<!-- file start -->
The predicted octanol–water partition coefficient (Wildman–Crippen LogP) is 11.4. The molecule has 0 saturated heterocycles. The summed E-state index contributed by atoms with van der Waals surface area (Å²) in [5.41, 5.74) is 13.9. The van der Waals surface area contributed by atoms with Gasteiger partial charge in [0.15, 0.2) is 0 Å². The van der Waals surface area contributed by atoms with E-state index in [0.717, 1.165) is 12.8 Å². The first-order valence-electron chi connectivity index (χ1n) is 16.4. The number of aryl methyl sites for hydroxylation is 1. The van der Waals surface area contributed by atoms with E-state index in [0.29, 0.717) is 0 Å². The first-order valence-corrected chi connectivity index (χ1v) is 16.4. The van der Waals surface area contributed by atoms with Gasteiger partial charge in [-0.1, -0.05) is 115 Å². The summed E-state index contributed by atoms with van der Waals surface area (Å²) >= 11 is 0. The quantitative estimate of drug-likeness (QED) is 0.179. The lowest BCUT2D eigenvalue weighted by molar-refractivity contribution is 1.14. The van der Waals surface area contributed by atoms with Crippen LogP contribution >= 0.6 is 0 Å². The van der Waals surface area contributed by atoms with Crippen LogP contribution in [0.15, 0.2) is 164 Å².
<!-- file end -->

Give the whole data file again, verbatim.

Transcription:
The predicted octanol–water partition coefficient (Wildman–Crippen LogP) is 11.4. The molecule has 0 saturated heterocycles. The summed E-state index contributed by atoms with van der Waals surface area (Å²) in [5.41, 5.74) is 13.9. The van der Waals surface area contributed by atoms with Gasteiger partial charge in [0.15, 0.2) is 0 Å². The van der Waals surface area contributed by atoms with E-state index in [0.717, 1.165) is 12.8 Å². The first-order valence-electron chi connectivity index (χ1n) is 16.4. The number of aryl methyl sites for hydroxylation is 1. The van der Waals surface area contributed by atoms with E-state index in [0.29, 0.717) is 0 Å². The first-order valence-corrected chi connectivity index (χ1v) is 16.4. The van der Waals surface area contributed by atoms with Gasteiger partial charge in [-0.1, -0.05) is 115 Å². The summed E-state index contributed by atoms with van der Waals surface area (Å²) >= 11 is 0. The quantitative estimate of drug-likeness (QED) is 0.179. The lowest BCUT2D eigenvalue weighted by molar-refractivity contribution is 1.14. The van der Waals surface area contributed by atoms with Crippen LogP contribution >= 0.6 is 0 Å². The van der Waals surface area contributed by atoms with Crippen LogP contribution in [0.15, 0.2) is 164 Å².